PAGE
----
|20/04/2012||New York City, USA||Roosevelt Island cable car|
|21/04/2012||Oak Bluffs, Mass., USA||Martha's Vineyard Island Tour||Fog then sunshine|
|23/04/2012||St. Pierre and Miquelon||Cancelled!|
|29/04/2012||Southampton, UK||Home at 10:45 pm!|
This return transatlantic crossing after the momentous Titanic Memorial cruise was set to be an anti-climax but fortunately wasn't so. The ship was only a quarter full so there was only one sitting of dinner and one show in each lounge every evening. This made for a much more relaxed time for us, with little rushing between venues. Despite the low passenger numbers it was a more usual FOCL clientele than the previous atypical Titanic Memorial cruise. This meant we had enough dancing ladies to keep us busy! As with the previous cruise the Edwardian quintet was banished to the Observatory making the Lido lounge virtually music-less and dance-less most evenings. I was also able to give a couple of lectures and lead several line dance classes.
The turn around day in New York City (NYC) was free so I walked across town to the Roosevelt Island cable car (or aerial tramway as the Yanks call it) via Central Park and Apple's underground store on 5th Avenue. The ride over the East River alongside the Queensboro Bridge was spectacular and only $4.50 (£3) return! I walked back across Midtown Manhattan for lunch and a siesta back on board. The sailaway was as scenic as ever, passing the ESB, the new WTC 1 (formerly called the Freedom Tower) and, of course, the Statue of Liberty, before sailing out into the Atlantic under the Verranzano Narrows suspension bridge.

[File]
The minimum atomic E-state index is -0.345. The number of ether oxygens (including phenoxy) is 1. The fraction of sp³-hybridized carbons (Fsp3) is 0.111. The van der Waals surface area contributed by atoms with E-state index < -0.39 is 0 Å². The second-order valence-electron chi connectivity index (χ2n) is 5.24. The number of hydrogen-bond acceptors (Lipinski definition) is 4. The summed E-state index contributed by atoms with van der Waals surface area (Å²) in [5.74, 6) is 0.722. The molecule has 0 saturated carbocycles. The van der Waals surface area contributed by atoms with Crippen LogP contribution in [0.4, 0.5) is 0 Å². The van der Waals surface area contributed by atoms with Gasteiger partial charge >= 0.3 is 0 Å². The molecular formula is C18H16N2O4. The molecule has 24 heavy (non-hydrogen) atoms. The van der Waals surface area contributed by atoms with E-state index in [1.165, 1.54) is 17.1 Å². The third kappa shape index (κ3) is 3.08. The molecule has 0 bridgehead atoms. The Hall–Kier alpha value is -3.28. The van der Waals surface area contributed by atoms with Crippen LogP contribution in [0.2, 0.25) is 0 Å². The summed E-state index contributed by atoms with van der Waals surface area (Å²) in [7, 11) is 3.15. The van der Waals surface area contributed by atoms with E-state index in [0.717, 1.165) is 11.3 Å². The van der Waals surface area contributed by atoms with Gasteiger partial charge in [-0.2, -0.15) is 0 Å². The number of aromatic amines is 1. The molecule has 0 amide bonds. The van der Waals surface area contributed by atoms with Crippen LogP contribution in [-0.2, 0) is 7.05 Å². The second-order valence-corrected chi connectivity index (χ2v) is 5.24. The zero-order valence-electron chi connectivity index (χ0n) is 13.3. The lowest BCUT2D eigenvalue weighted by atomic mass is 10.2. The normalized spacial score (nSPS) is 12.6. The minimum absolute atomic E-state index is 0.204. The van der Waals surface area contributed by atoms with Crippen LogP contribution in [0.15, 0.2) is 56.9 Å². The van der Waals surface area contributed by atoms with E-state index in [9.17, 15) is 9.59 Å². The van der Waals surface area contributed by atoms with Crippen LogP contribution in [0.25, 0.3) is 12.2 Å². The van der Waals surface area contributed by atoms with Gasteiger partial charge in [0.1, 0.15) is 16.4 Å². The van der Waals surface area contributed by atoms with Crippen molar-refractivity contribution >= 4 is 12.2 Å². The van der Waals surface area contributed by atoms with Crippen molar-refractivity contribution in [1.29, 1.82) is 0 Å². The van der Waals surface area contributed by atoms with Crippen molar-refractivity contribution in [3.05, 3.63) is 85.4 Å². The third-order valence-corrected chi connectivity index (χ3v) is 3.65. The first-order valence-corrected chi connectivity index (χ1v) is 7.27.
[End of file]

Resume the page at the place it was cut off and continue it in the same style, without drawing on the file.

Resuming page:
I was able to catch the first tender into Oak Bluffs on the millionaires' island of Martha's Vineyard on my first visit to Massachusetts, New England. I escorted the Island Tour initially in thick fog but later in glorious sunshine. The one hour of free time in Edgartown allowed me to use the Public Library's free wi-fi before photographing the charming clapperboard architecture which they call 'Federal' but we would call 'Colonial'. The Old Whaling Church and working wharves were very photogenic!
Unfortunately the stop at St. Pierre, the French island off Newfoundland was aborted due to "shallow water". Despite losing this port of call we were still late getting back into Southampton!
On St. George's Day I gave my "Story of the North Atlantic" lecture which was well received. That evening we wore red ties and white shirts but surprisingly it wasn't billed as a theme night. On the rock 'n' roll evening my cabin mate Eamonn dressed as a teddy boy, whilst on the nautical evening he wore a pirate's outfit, whereas I was dressed as a chief petty officer. One hectic afternoon we had a ballroom class, a tea dance and a line dance class in quick succession which necessitated several quick uniform changes! On the penultimate sea day I gave my "Christopher Columbus: Admiral of the Ocean Sea" lecture which was also well received.
The Cruise Director wrote: "As always a special thank you is made to Martin for offering more than normal, taking on the Line Dancing, meetings and giving 2 guest talks on our return journey home. His work and extras really are very much appreciated and we are always happy to try and fit these in."